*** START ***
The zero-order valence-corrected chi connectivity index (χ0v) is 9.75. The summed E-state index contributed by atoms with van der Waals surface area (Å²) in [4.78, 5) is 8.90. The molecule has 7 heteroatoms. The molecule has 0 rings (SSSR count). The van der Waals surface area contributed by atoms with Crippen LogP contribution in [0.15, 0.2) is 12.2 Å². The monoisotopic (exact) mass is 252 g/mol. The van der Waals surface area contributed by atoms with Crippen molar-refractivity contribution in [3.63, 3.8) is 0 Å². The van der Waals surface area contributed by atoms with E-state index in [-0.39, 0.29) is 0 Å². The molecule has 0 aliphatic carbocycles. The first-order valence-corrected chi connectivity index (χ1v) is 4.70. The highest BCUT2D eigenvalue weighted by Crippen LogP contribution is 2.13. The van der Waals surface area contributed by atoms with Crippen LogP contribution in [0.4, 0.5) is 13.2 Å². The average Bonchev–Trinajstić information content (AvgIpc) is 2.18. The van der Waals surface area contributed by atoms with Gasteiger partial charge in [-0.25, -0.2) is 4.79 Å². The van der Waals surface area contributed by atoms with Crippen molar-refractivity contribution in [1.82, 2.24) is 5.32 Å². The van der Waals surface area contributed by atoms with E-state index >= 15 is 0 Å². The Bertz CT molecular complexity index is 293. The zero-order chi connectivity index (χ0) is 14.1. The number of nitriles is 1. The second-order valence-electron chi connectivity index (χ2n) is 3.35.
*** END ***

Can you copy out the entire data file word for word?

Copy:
The zero-order valence-corrected chi connectivity index (χ0v) is 9.75. The summed E-state index contributed by atoms with van der Waals surface area (Å²) in [4.78, 5) is 8.90. The molecule has 7 heteroatoms. The molecule has 0 rings (SSSR count). The van der Waals surface area contributed by atoms with Crippen LogP contribution in [0.15, 0.2) is 12.2 Å². The monoisotopic (exact) mass is 252 g/mol. The van der Waals surface area contributed by atoms with Crippen molar-refractivity contribution in [3.63, 3.8) is 0 Å². The van der Waals surface area contributed by atoms with E-state index in [-0.39, 0.29) is 0 Å². The molecule has 0 aliphatic carbocycles. The first-order valence-corrected chi connectivity index (χ1v) is 4.70. The highest BCUT2D eigenvalue weighted by Crippen LogP contribution is 2.13. The van der Waals surface area contributed by atoms with Crippen LogP contribution in [0.4, 0.5) is 13.2 Å². The average Bonchev–Trinajstić information content (AvgIpc) is 2.18. The van der Waals surface area contributed by atoms with Gasteiger partial charge in [-0.25, -0.2) is 4.79 Å². The van der Waals surface area contributed by atoms with Crippen molar-refractivity contribution in [1.82, 2.24) is 5.32 Å². The van der Waals surface area contributed by atoms with E-state index >= 15 is 0 Å². The Bertz CT molecular complexity index is 293. The zero-order chi connectivity index (χ0) is 14.1. The number of nitriles is 1. The second-order valence-electron chi connectivity index (χ2n) is 3.35.